Being (Somewhat) Offline Makes You Realize How Much Can Be Fixed By The Online World

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Today was a major shopping day – everything from books and shoes to food and other goodies. I have a handful of cross-border shopping rules: only buy it if you can’t get it at home (i.e. Trader Joe’s) or if it is priced significantly less (i.e. DSW Shoes) or if it’s an impulse buy (i.e. finding a paperback copy of Ben McConnell and Jackie Huba‘s Creating Customer Evangelists book). Yup, the last rule gives me all kinds of latitude (I know).
Whether it’s a Gap store or navigating a mall or walking through a Target, being offline for a significant amount of the day makes me realize how, without an Internet connection and access to places like Google, Technorati, etc…, finding information in an offline capacity is extremely difficult and frustrating.
Here’s where I am going with this: I was in Best Buy and noticed a new Logitech Premium Notebook Headset. I like the sleek design along with the fact that it would travel a lot better than what I’m presently using (which is the Logitech Premium USB Headset 350), but I had one important question: is the microphone quality the same?
I looked around and noticed the sales associate responsible for the area. I watched as he interacted with another customer. No chance this guy has a clue as to how to answer my question. If I had access to the Web, I’d probably be able to check up on some customer reviews from multiple sites or even shoot a quick email off to a group like my CAPOW cohorts to get their opinions.
Having constant access to the Wisdom of Crowds has spoiled me. I’ve become a retail snob and, along with that, cynical of sales clerks who would still believe that I don’t have the power to find out if I am being hoodwinked into a purchase (I know, Best Buy sales associates do not make a commission, but I am trying to drive a point home here).
What if we could see which store does have the right size (and color) jacket we were looking for and at which location? What if we could SMS the restaurant to let them know that we’d like a table in the next half hour (instead of having to show up and wait twenty minutes in line for lunch at 2:00 pm)? Why can’t we pay a parking meter via our mobile devices? Why not allow customers to buy extended warranties online on recent purchases made in store? How could we have answered my microphone question without relying on one person who probably doesn’t have the perfect answer?
On any given Wednesday, you’re more likely to find me online (at work) than acting like a Mallrat, however, when I am in Mallrat mode, all I can think about is how much more pleasant these environments could be (and how much more money people would spend) if we took the simplicity and access to information from the online world and leveraged it (just a little bit) into traditional channels. Think about it, the shopping experience has not progressed all that much since its inception (not taking into account systems that make it easier for retailers to count your money or pump more products down our gullets).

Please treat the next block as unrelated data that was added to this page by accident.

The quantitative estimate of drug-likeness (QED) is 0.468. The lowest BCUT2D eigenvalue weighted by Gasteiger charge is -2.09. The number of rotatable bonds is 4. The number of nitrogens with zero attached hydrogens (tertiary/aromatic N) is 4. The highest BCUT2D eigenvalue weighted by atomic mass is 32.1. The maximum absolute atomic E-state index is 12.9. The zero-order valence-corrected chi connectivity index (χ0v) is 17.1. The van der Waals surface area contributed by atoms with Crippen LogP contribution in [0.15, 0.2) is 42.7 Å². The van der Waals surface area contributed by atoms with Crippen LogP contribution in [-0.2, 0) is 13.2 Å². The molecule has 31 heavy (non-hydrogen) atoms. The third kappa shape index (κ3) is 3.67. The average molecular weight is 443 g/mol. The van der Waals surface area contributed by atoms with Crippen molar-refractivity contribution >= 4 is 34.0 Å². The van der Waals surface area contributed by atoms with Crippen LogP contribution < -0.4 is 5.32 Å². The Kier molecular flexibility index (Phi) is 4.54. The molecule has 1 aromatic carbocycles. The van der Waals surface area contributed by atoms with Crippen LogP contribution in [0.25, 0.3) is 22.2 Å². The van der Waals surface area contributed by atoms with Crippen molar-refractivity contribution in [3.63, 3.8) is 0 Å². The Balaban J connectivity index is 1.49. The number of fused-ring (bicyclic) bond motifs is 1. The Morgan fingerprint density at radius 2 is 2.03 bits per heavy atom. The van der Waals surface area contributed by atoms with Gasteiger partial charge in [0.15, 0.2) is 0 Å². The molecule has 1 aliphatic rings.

It’s a big thought – probably too big for this Blog posting and too small for a book.
I think there are some pearls to be discovered. I know many retailers are grappling with these issues. The winner would be both the retailer and the consumer.


  1. Mitch:
    Great point.
    I have found myself on numerous occasions being at a store wanting to access Amazon reviews, epinions write ups or be able to search Google groups or Technorati to help make my buying decision.
    It seems that, especially for a store like Best Buy, it would make complete sense for them to give an outlet to access these tools. Obviously, they can’t afford to hire absolute experts on every product they sell. So, they have to hopefully train someone to have a general knowledge. Why not allow people access to experts with an Internet connection so they can make an informed decision.
    I know that I have walked out of a store because I wanted to check what others have to say. Seems that the store would have benefited from allowing me to see those opinions in their store. If they were positive, I probably would have bought on the spot. If they were negative, I wouldn’t have bought anyway, but may have found a better alternative in store.
    You’re right, there are quite a few pearls to find in this train of thought.

  2. Hi Mitch,
    Ah! Will 2007 finally be the year of mobile Web in North America?
    Well, what you are describing IS possible. I started seeing it in Japan several years back. Nowadays, you can even walk by a new movie poster, use your phone to photograph a special symbol, which will relay all the info about the flick, select the theater where you want to see it, and reserve your tickets… People in Finland have been able to buy sodas from vending machine using their cell for ages…
    It’s about time we can REALLY access all the info we need anytime, anywhere. I was myself at Best Buy last night to buy a new home computer; we got stuck waiting for someone, because we couldn’t figure out the price difference between two models of the same maker that seemed to have identical specs. With an immediate access to the Web (and I am not talking about the current abhorrant mobile experience we currently get), we could’ve got that information quickly and be out the door, with the product, in 20 minutes. Sure, Best Buy made the sale, but 10 minutes later, and we would’ve walked out the door… empty handed!

  3. If you had nudged Twitter with your headset question, I’ll bet you would have received several helpful comments within 20 minutes, assuming you had a collection of 20-30 followers.

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